Updated: Feb 24, 2020
Writer: Benjamin Percy
The Flower Cartel
Artist: Adam Kubert
Colorist: by Frank Martin
Letterer: VC’s Cory Petit
Artist: Viktor Bogdanovic
Colorist: Matt Wilson
Letterer: VC’s Cory Petit
Published by Marvel Comics
Song: Long Liveth by Black Thought & Salaam Remi
Wolverine. The best there is at what he does and what he does is what has been missing for a few years in the Marvel Universe. The Idea of the Wandering Immortal Ronin is the stuff of legends. He’s been killed, resurrected, sent to Hell, to space, bonded with a Symbiote, fought in World War 2 and Vietnam, he was an Avenger, been party to nearly every major event in the Marvel Universe, a member of Alpha Flight, and an X-Man (to some, THE X-Man). Then, in lackluster form, they “permanently” killed him. They ended his life by trying to tie up loose ends of his sordid and shady past but did so in a poorly executed manner unfit for one of the greatest comic book characters of all time. Luckily, no one ever stays dead in comics, but when and how one should return is always a very fragile matter. When Wolverine was resurrected from the dead, there were a lot of questions: how? Why? And why are his claws glowing? Answering those questions just left us with more questions. Now, while I was glad he was a part of the War of the Realms, it wasn't until the Hox/PoX event that Wolverine’s character felt like Wolverine again. His selfless self-sacrifice (he died... again.) led to some Krakoan resurrection magic that somehow symbolized the rebirth of the Logan I grew up with. Donning his Brown and Yellow colorway from the days of Claremont and Byrne, the Dawn of X gave us glimpses of the old Wolverine in a new light.
Wolverine #1 starts off as all good Wolverine stories should: with dead bodies and a case of amnesia. This is a high point for me. The mystique of Logan as a whole always relied on the idea of “you don’t really know the whole story.” Benjamin Percy understands this and he utilizes it well. Percy actually understands and has a full grasp of Wolverine’s character and it was apparent in his Long Night Podcast series (which was absolutely fantastic. If you have not listened to it yet, I suggest you do yourself a favor and do so). There is mystery and intrigue with a sense of realism that would literally make you say out loud “you know what, I hadn’t thought of that, but if Krakoa were real, it’s totally plausible.” The foundation in which Percy sets up the story arc is methodical and exciting, as if he, himself, was present in Madripoor and without ever meeting Patch, he knew of all the lore and intrigue that surround him and executes this with the skill of a descriptive street scribe.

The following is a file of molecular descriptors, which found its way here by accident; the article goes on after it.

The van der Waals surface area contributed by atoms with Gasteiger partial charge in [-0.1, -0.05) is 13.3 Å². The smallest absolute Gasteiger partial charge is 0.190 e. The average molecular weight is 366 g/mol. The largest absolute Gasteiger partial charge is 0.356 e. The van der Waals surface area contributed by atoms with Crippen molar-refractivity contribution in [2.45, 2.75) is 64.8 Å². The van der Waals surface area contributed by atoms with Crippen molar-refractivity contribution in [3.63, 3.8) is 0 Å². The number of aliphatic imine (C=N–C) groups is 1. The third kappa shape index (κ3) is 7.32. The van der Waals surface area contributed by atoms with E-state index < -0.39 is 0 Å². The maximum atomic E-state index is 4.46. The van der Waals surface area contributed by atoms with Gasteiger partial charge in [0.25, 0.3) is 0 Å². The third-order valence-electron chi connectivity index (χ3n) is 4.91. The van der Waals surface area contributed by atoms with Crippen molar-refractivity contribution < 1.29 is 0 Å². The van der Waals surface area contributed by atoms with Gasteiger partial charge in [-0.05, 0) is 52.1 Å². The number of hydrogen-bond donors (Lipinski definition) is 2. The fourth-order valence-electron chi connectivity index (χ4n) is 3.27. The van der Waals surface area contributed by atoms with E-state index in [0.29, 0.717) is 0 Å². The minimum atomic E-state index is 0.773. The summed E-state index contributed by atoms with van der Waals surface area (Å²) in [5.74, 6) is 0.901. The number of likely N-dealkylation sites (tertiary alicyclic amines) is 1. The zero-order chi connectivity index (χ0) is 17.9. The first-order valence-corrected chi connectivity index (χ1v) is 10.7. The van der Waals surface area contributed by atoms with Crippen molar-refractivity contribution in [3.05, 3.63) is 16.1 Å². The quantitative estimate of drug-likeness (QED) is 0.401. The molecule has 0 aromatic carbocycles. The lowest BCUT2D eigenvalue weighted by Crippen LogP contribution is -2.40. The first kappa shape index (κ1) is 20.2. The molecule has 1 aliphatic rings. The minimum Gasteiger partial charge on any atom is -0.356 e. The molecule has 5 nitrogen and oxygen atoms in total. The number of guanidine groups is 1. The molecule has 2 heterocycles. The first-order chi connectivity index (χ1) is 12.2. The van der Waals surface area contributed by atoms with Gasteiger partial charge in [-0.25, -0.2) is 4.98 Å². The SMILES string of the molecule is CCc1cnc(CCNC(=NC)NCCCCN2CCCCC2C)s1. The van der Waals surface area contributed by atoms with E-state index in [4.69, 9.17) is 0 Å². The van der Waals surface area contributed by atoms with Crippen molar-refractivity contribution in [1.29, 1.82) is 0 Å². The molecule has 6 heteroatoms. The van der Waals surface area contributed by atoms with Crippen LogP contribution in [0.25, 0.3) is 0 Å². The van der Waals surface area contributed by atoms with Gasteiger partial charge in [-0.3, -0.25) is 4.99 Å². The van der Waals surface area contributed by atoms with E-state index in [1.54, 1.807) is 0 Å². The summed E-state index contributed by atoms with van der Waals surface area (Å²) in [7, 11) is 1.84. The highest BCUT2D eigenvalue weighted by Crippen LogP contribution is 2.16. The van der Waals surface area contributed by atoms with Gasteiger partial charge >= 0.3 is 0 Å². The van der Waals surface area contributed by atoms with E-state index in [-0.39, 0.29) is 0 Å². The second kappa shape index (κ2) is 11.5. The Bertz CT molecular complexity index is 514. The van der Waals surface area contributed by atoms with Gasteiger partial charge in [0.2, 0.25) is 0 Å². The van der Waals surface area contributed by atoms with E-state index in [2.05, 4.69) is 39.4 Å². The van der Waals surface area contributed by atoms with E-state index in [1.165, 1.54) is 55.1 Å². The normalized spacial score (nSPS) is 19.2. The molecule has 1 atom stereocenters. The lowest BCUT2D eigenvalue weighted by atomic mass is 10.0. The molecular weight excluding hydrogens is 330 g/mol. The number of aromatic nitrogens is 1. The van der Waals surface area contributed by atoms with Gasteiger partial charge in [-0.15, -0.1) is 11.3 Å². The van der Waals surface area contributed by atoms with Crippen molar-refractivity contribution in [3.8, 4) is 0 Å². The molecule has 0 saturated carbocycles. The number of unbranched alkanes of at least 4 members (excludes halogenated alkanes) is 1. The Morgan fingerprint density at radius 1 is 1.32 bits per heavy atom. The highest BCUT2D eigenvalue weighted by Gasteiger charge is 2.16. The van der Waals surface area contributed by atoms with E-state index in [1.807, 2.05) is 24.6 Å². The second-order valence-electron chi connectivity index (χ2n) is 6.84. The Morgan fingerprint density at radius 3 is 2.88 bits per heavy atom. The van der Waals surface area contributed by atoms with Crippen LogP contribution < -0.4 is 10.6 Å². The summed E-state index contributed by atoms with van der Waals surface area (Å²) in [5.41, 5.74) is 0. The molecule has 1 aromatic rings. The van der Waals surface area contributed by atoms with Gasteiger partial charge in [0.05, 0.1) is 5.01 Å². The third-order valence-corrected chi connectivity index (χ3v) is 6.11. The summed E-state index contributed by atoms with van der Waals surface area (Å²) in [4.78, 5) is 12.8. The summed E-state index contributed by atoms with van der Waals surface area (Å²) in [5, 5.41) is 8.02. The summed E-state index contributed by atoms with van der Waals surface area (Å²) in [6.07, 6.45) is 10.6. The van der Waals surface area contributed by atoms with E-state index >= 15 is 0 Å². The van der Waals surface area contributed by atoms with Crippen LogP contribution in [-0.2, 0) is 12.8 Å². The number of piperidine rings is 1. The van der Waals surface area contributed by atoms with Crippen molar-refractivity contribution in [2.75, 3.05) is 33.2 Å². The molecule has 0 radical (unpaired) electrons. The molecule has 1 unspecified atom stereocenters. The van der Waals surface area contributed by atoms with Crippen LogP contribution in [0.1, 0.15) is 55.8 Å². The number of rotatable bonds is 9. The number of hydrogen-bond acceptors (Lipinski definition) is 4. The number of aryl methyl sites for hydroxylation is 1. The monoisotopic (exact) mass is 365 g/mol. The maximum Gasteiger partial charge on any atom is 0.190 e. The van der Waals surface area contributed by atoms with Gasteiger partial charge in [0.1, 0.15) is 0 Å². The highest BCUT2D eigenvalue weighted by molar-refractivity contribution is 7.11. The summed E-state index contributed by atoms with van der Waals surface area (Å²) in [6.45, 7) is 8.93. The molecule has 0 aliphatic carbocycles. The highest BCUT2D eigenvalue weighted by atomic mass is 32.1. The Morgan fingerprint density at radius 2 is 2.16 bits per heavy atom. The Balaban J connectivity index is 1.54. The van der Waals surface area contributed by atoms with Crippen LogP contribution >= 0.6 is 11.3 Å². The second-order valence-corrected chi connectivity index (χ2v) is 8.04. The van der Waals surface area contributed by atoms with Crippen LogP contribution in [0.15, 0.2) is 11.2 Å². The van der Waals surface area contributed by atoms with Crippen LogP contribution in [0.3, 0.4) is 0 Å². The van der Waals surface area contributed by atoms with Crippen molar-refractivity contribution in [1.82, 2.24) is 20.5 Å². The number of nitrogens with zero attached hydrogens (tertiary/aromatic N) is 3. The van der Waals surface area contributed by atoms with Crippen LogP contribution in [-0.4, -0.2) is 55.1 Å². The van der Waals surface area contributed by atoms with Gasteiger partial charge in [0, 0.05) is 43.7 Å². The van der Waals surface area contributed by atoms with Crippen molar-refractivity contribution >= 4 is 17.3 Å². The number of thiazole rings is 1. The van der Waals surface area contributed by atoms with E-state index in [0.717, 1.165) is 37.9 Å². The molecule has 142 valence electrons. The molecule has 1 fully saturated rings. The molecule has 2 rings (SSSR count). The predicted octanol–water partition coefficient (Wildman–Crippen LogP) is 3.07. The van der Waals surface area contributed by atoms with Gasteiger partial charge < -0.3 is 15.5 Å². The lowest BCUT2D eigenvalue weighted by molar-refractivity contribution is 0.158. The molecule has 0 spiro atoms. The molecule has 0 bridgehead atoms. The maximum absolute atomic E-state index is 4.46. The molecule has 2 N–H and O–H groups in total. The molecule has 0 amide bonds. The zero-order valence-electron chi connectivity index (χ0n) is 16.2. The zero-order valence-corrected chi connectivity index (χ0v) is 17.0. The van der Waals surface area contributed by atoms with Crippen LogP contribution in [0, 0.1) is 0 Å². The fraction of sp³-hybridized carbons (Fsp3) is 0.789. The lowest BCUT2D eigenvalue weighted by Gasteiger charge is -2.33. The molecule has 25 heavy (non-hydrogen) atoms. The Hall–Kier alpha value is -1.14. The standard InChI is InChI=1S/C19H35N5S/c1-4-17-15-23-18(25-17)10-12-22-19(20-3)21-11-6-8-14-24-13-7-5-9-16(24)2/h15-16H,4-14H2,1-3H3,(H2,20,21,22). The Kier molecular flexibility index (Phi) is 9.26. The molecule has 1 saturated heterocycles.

The second story of this issue, we see the return of an old foe and a personal favorite of mine, Omega Red (if Kevin Feige and the powers that be over at Marvel Studios dont give a Wolverine/X-Men movie without putting Red in as a villain, it would be a HUGE mistake and a missed opportunity!). Wolverine, being ever the suspicious type, voices his opinion on Red as soon as he steps through the Krakoan Gate and Magneto welcomes him. This sets of a chain of events that pull Wolverine into the catacombs on Paris where vetting things happen that raises flags for his tie-in to possible upcoming events with the Avengers. Again, Percy adds all the right elements for a good ol’ Wolverine story: international espionage with a mix of the supernatural with a dash of a beautiful woman. Sprinkle in the excellent lines of Bogdanovic and the color stylings of the incredible Matt Wilson (who’s doing so much work right now, I fail to believe the dude even sleeps) and this second story will be something bloody and beautiful.
In all honesty though, what drew my attention was the fact that this particular Wolverine title was tied to a singular name: Kubert. I’ve been reading comic books for a long time and if there was one thing prominent in my comic experience, it was the Kubert Family. Joe, Andy, Adam, Katie, and Emma. All bearing the sacred namesake Kubert synonymous with both comic books and the Kubert School. Since I was a kid, I was always excited seeing the signature on a cover or the name in the credits. Adam Kubert is in top form in this issue. For months, he’s been on Twitter, teasing this issue with bits and pieces of the issue and to finally see in full-color and in sequence to Benjamin Percy’s awesome writing is truly some both nostalgic and fresh. His line-work seems to have only been amplified by Frank Martin’s incredible color talent and it makes me wonder what other visual surprises they have in store for us all.
So, all-in-all, Percy’s super-Team of artists, colorists, letterers, and page designers are all poised to make this one of the best Wolverine runs since Jason Aaron was in charge of sending Wolverine to Hell and back. Where Percy will take this story? Only he and Hickman (Head of X) know, but this series is already at the top of my list for best X-Titles and it’s only one issue in.